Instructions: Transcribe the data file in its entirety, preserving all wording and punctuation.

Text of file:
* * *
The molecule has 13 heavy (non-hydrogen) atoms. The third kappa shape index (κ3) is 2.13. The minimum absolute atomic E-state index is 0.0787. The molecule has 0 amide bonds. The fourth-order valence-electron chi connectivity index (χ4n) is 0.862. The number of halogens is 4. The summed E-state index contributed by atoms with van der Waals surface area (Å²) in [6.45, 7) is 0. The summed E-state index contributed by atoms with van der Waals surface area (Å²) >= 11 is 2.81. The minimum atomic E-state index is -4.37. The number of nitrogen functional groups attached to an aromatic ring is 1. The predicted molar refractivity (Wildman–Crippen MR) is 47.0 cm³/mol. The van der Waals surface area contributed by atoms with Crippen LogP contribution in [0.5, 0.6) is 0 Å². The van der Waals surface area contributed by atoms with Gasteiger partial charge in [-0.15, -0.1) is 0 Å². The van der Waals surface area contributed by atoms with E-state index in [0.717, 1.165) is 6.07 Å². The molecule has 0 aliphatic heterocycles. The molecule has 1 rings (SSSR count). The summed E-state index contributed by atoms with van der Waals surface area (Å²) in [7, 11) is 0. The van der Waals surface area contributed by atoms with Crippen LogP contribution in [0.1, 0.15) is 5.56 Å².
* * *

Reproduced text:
The molecule has 13 heavy (non-hydrogen) atoms. The third kappa shape index (κ3) is 2.13. The minimum absolute atomic E-state index is 0.0787. The molecule has 0 amide bonds. The fourth-order valence-electron chi connectivity index (χ4n) is 0.862. The number of halogens is 4. The summed E-state index contributed by atoms with van der Waals surface area (Å²) in [6.45, 7) is 0. The summed E-state index contributed by atoms with van der Waals surface area (Å²) >= 11 is 2.81. The minimum atomic E-state index is -4.37. The number of nitrogen functional groups attached to an aromatic ring is 1. The predicted molar refractivity (Wildman–Crippen MR) is 47.0 cm³/mol. The van der Waals surface area contributed by atoms with Crippen LogP contribution in [0.5, 0.6) is 0 Å². The van der Waals surface area contributed by atoms with Gasteiger partial charge in [-0.15, -0.1) is 0 Å². The van der Waals surface area contributed by atoms with E-state index in [0.717, 1.165) is 6.07 Å². The molecule has 0 aliphatic heterocycles. The molecule has 1 rings (SSSR count). The summed E-state index contributed by atoms with van der Waals surface area (Å²) in [7, 11) is 0. The van der Waals surface area contributed by atoms with Crippen LogP contribution in [0.1, 0.15) is 5.56 Å².